• Turning your reference photo upside down causes your brain to disconnect which helps you see the scene as a collection of shapes, colors and values rather than things. When you look at something and try to draw it...your brain wants to label it and give you the shortcut of symbol for that thing. The symbol isn't usually as interesting as the actual thing!  We need to disconnect the thinking brain so we can SEE better.
      • Make sure you don't try to figure out and label what you are looking at in your upside down photo. Describe things by shape, value and color as you block them in. For example: You aren't painting white are painting a whitish shape with some blue middle values on one side.
      • Keep the photo upside down for as long as you can...the longer the better the results. For this painting I blocked in the whole painting with one layer of pastel before I turned the photo and painting right side up.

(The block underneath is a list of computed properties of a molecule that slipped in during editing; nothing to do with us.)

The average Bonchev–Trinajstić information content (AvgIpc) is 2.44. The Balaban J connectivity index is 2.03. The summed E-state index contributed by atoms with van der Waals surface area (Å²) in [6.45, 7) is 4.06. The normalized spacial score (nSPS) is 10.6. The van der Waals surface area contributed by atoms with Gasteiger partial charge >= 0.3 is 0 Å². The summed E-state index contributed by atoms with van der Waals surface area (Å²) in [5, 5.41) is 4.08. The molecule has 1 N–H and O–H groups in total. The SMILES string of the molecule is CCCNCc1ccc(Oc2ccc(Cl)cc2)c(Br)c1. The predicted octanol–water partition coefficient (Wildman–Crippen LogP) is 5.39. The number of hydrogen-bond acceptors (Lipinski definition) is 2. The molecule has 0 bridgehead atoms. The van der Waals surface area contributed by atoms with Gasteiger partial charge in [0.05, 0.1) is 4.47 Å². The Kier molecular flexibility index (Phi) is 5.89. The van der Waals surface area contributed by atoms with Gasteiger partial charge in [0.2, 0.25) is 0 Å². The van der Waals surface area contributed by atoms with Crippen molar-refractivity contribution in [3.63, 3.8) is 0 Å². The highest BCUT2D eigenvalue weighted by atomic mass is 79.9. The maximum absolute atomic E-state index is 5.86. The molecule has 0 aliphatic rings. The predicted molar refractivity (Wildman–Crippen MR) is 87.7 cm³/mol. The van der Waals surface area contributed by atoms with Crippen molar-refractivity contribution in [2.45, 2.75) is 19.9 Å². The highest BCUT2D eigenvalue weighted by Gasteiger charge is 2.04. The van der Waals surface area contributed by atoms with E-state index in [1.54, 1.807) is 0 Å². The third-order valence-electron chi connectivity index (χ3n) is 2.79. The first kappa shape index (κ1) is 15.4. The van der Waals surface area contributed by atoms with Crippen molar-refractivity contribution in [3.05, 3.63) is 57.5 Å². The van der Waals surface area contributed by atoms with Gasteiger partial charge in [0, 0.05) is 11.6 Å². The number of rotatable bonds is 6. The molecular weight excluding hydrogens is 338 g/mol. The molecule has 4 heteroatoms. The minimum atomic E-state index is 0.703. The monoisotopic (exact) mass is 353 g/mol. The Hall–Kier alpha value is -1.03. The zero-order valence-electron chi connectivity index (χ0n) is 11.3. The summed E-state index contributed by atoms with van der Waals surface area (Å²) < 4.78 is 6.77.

I was skeptical that it would work but I was determined to give it a try. My block in done with the photo upside down  didn't look promising. But when I turned it right side up I was pleasantly surprised! The painting actually looked like a truck with flowers.  I only needed to make a few small corrections and then develop the painting to my satisfaction.

      I will remember to use this exercise more often!  If you have something  complex you have been wanting to paint but putting off.....turn it upside down and get started!

      Don't forget that the email notifications for this blog stop next week! Be sure to visit my website and sign up for my newsletter and RSS feed. I will be positing new blog articles on my website blog!

      Sunday, June 20, 2021

      Experience one of my Paint Along Videos!

      Welcome! I have been creating monthly Paint Along videos on my Patreon Page since 2017. The Paint Alongs are comprised of four video demos in which I break down the painting process from the planning stage to finishing touches. The goal is to simplify and slow down the pastel painting process. This allows artists of all levels to benefit.